The Tide is Out - Photo from Wa Dept of Ecology
|Willapa Bay is not a Grand Canyon-type visual but the view is very much our typical Pacific Northwest coast. |
A week ago we watched our newest Netflix DVD, Al Gore's Inconvenient Truth. I can see why it got an Academy Award Nomination.
I decided to ask Google some "Inconvenient-Truth"-related questions specifically about Willapa Bay - a sweet body of water that surrounds my house on three sides.
Some describe Willapa Bay and like locations as "estuarian," where landlubbing freshwater blends into seagoing salt water.
Esturian locations are most frequently habitated by small cities and towns, dairies, and farmlands that are all visible on the landward side of Highway 101 to anyone driving up and down the Washington and Oregon Coasts.
Oh, and we've got lots of elk herds too.
Photo is mine
Then there are those mudflats with their promise of shellfish riches hidden in shallow waters.
Add to that the lusting passion of property exploiters anxious to turn a dime with venture capital.
A member of the Raymond city council recently told us that the council met a developer who expressed that he is willing to spend whatever it takes to gain title to waterfront properties that - according to him - constitute the last available waterfront development properties on the entire western coastline of the United States.
We know our coastline as a repeated blending of bluffs, headlands, beaches, sand spits and dunes where lots of flora, fauna as well as water and land creatures have dwelt for thousands of years.
Except for the more popular small but expensive stretches of commercial holiday and vacation beaches, our coastline is not even moderately developed. There are lots of parks and acreage owned by Native American reservations - with or without trademark casinos.
Goose Point oyster beds - Photo Wa Dept of Ecology
The actual village of Bay Center is separated from the rest of the peninsula by a small bridge visible in the first picture above.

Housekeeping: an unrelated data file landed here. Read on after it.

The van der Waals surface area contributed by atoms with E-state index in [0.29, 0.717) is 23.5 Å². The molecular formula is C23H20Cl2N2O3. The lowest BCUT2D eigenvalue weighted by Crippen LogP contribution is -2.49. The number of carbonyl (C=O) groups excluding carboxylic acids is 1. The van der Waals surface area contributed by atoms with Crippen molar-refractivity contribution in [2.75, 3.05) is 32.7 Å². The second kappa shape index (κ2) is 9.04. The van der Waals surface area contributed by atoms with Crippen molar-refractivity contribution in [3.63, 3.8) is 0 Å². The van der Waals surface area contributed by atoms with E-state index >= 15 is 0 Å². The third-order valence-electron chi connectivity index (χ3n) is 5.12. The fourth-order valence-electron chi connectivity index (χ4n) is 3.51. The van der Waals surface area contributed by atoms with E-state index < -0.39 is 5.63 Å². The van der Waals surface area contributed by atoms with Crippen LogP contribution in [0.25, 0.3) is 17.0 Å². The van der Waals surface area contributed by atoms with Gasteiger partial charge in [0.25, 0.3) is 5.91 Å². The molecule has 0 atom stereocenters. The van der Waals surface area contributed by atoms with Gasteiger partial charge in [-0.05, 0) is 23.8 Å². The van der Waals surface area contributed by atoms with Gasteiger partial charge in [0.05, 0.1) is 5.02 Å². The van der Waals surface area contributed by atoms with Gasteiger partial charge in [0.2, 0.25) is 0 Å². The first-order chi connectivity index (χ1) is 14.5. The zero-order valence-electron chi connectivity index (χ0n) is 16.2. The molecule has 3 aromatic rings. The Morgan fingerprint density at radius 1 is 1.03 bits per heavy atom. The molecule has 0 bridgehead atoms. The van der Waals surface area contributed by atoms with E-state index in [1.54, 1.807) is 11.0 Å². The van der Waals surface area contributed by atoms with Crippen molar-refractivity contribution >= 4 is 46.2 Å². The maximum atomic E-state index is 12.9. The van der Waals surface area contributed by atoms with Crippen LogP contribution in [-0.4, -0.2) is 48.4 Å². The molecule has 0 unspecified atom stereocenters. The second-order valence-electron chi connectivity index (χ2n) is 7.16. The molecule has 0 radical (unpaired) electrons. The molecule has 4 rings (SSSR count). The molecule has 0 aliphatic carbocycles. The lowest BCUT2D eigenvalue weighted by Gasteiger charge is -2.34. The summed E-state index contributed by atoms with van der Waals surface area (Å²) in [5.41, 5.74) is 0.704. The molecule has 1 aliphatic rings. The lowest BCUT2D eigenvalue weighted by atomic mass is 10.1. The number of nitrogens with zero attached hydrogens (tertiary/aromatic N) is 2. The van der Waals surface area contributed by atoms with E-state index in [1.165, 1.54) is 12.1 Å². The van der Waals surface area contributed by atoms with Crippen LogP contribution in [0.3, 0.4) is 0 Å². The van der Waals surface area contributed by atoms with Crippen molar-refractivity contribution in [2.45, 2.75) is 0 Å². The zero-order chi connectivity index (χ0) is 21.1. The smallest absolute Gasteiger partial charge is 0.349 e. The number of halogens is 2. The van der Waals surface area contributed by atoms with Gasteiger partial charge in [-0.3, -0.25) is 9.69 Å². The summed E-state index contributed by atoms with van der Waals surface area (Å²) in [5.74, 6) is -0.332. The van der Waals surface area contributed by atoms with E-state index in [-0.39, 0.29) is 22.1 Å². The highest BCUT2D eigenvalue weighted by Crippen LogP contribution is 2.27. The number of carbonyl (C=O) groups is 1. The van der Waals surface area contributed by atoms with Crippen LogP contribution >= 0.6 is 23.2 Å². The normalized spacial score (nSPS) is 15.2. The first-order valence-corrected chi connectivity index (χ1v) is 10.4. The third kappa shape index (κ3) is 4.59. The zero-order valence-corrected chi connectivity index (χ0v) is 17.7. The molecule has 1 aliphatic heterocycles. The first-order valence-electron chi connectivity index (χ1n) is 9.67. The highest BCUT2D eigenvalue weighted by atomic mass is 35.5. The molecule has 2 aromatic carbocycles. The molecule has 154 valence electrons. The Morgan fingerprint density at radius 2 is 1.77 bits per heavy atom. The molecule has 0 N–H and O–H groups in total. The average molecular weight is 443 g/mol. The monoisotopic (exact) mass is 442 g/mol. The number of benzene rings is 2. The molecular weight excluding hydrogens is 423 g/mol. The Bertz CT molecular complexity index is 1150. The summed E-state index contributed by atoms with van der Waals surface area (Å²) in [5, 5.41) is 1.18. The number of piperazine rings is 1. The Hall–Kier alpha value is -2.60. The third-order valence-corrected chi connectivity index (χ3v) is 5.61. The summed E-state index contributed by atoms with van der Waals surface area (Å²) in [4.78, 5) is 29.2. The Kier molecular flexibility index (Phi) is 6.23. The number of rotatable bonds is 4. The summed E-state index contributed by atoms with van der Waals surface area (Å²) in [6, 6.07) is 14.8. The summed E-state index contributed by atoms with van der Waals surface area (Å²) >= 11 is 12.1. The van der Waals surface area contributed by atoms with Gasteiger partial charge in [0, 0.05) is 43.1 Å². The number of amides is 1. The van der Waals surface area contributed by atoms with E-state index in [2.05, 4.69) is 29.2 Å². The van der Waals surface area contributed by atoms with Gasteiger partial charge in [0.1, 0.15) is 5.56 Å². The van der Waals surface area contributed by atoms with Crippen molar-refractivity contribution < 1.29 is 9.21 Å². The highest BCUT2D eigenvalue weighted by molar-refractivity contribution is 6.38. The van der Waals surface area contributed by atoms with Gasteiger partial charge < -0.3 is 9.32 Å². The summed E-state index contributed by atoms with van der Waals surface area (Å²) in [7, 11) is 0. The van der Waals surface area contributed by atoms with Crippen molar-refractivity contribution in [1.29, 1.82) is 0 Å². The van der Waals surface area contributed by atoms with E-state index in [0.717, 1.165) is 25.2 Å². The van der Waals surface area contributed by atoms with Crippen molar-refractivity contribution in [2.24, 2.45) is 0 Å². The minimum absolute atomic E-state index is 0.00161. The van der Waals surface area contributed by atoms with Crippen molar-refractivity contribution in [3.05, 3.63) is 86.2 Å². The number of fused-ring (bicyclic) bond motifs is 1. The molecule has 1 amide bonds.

Global Warming will bring the sea level above that narrow channel and dunes over which the bridge spans.
Low coastlines near major river-mouths are vulnerable to heavy weather damage, particularly flooding, mud slides and cave ins consequential to powerful rain and winds. If global warning stirs up hotter and meaner hurricanes and typhoons elsewhere, we are seeing meaner winds, heavier rains, greater floodings coupled with more and more disappearing coastlines.
Click on Google "Light House Digest, Willapa Station" and you'll see a series of pictures of an entire lighthouse that at one time stood at the center of a hill overlooking the ocean and the bay at Tokeland.
Tokeland as the seagull flies is less than 5 miles from Goose Point/Bay Center but almost 40 to get there by automobile.
The light station progressively moved further and further toward the water at the edge of the hill as corrosion depleted the soil. Eventually the station was hanging over the edge so precariously that engineers had to destroy it with explosive charges for safety reasons.
That was more than 65 years ago - before we knew what we were doing by spewing crap into the atmosphere.
So what does Al Gore's message mean to Bay Center coastal creatures like me?
Well, it means immediate and more frequent storms bringing bigger waves, greater road damage from blown-down trees and more soft spot collapses on the roads, bluffs and coastlines.
Photo is mine
|Science types used to talk about El Nino raising the sea level for months at a time as well as temporarily altering wind and wave directions - all just periodic events that would eventually revert. |
Now, perhaps with or without any solitary influence of El Nino, it looks like we might be in for higher sea levels coupled with weather fluctuations that prompt permanent changes in weather,
Now we move from somewhat domestic trivial concerns about not installing fragile decorative landscaping to the idea perhaps of elevating existing homes onto stilts, reworking roofs, knocking down old dying houses and replacing them perhaps with brick and concrete.Our shallow water seafood farmers may find themselves engaged permanently in a need to manage a probable cyclical expansion of Spartina as well as the increasingly frequent episodes of pollution's impact on coastal ecology and economy.